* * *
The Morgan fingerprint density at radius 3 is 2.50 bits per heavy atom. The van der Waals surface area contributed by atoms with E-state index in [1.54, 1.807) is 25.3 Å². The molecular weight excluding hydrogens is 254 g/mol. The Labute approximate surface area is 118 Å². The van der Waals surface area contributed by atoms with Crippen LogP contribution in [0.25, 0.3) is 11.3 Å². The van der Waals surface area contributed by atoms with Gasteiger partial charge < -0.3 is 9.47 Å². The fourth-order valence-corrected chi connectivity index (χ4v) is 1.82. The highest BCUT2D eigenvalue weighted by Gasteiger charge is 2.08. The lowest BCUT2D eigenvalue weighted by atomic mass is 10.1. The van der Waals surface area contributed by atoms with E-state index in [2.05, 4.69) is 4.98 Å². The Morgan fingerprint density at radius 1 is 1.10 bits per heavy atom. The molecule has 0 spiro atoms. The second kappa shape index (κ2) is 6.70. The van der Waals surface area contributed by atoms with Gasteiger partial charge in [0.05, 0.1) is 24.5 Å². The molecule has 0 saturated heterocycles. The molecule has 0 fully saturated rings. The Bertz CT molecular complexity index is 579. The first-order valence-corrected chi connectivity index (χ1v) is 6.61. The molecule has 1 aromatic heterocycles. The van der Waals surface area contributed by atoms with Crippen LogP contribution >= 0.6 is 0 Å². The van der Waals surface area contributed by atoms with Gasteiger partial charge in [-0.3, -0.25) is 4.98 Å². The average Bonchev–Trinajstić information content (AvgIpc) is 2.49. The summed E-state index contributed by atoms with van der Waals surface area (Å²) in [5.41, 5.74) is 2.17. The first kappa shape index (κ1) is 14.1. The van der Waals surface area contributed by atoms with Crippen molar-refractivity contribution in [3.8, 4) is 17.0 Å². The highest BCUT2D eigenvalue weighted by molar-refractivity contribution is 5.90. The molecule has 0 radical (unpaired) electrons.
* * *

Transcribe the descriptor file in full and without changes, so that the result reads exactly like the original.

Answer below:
The Morgan fingerprint density at radius 3 is 2.50 bits per heavy atom. The van der Waals surface area contributed by atoms with E-state index in [1.54, 1.807) is 25.3 Å². The molecular weight excluding hydrogens is 254 g/mol. The Labute approximate surface area is 118 Å². The van der Waals surface area contributed by atoms with Crippen LogP contribution in [0.25, 0.3) is 11.3 Å². The van der Waals surface area contributed by atoms with Gasteiger partial charge < -0.3 is 9.47 Å². The fourth-order valence-corrected chi connectivity index (χ4v) is 1.82. The highest BCUT2D eigenvalue weighted by Gasteiger charge is 2.08. The lowest BCUT2D eigenvalue weighted by atomic mass is 10.1. The van der Waals surface area contributed by atoms with E-state index in [2.05, 4.69) is 4.98 Å². The Morgan fingerprint density at radius 1 is 1.10 bits per heavy atom. The molecule has 0 spiro atoms. The second kappa shape index (κ2) is 6.70. The van der Waals surface area contributed by atoms with Gasteiger partial charge in [0.05, 0.1) is 24.5 Å². The molecule has 0 saturated heterocycles. The molecule has 0 fully saturated rings. The Bertz CT molecular complexity index is 579. The first-order valence-corrected chi connectivity index (χ1v) is 6.61. The molecule has 1 aromatic heterocycles. The van der Waals surface area contributed by atoms with Crippen LogP contribution >= 0.6 is 0 Å². The van der Waals surface area contributed by atoms with Gasteiger partial charge in [-0.3, -0.25) is 4.98 Å². The average Bonchev–Trinajstić information content (AvgIpc) is 2.49. The summed E-state index contributed by atoms with van der Waals surface area (Å²) in [5.41, 5.74) is 2.17. The first kappa shape index (κ1) is 14.1. The van der Waals surface area contributed by atoms with Crippen molar-refractivity contribution in [3.8, 4) is 17.0 Å². The highest BCUT2D eigenvalue weighted by molar-refractivity contribution is 5.90. The molecule has 0 radical (unpaired) electrons.